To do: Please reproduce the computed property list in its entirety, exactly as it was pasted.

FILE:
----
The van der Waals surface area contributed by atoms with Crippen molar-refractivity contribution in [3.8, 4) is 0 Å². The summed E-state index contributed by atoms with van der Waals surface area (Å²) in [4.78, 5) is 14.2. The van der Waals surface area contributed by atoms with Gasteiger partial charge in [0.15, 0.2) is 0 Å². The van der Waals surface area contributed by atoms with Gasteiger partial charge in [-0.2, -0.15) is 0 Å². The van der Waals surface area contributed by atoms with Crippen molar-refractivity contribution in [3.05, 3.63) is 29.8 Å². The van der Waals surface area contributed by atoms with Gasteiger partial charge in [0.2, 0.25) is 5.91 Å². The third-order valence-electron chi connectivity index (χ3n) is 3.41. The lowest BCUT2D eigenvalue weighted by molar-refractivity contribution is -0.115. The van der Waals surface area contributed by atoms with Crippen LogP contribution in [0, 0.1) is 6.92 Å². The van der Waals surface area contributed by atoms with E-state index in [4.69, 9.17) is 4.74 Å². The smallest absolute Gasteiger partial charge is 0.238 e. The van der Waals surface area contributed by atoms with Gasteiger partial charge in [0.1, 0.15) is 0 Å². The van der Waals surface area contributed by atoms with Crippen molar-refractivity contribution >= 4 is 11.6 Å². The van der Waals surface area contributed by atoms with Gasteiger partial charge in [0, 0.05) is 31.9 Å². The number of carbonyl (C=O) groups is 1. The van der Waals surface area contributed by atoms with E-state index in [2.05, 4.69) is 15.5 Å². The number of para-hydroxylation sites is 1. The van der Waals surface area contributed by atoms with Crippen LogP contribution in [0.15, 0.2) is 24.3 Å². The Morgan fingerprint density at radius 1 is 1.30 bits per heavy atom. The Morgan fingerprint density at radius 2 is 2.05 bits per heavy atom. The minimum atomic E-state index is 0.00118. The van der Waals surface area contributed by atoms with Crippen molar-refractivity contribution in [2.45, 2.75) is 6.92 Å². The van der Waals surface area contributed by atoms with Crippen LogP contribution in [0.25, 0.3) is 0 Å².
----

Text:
The van der Waals surface area contributed by atoms with Crippen molar-refractivity contribution in [3.8, 4) is 0 Å². The summed E-state index contributed by atoms with van der Waals surface area (Å²) in [4.78, 5) is 14.2. The van der Waals surface area contributed by atoms with Gasteiger partial charge in [0.15, 0.2) is 0 Å². The van der Waals surface area contributed by atoms with Gasteiger partial charge in [-0.2, -0.15) is 0 Å². The van der Waals surface area contributed by atoms with Crippen molar-refractivity contribution in [3.05, 3.63) is 29.8 Å². The van der Waals surface area contributed by atoms with Gasteiger partial charge in [0.2, 0.25) is 5.91 Å². The third-order valence-electron chi connectivity index (χ3n) is 3.41. The lowest BCUT2D eigenvalue weighted by molar-refractivity contribution is -0.115. The van der Waals surface area contributed by atoms with Crippen LogP contribution in [0, 0.1) is 6.92 Å². The van der Waals surface area contributed by atoms with E-state index in [4.69, 9.17) is 4.74 Å². The smallest absolute Gasteiger partial charge is 0.238 e. The van der Waals surface area contributed by atoms with Gasteiger partial charge in [0.1, 0.15) is 0 Å². The van der Waals surface area contributed by atoms with Crippen molar-refractivity contribution >= 4 is 11.6 Å². The van der Waals surface area contributed by atoms with Gasteiger partial charge in [0, 0.05) is 31.9 Å². The number of carbonyl (C=O) groups is 1. The van der Waals surface area contributed by atoms with E-state index in [2.05, 4.69) is 15.5 Å². The number of para-hydroxylation sites is 1. The van der Waals surface area contributed by atoms with Crippen LogP contribution in [0.15, 0.2) is 24.3 Å². The Morgan fingerprint density at radius 1 is 1.30 bits per heavy atom. The Morgan fingerprint density at radius 2 is 2.05 bits per heavy atom. The minimum atomic E-state index is 0.00118. The van der Waals surface area contributed by atoms with Crippen molar-refractivity contribution in [2.45, 2.75) is 6.92 Å². The van der Waals surface area contributed by atoms with Crippen LogP contribution in [0.25, 0.3) is 0 Å².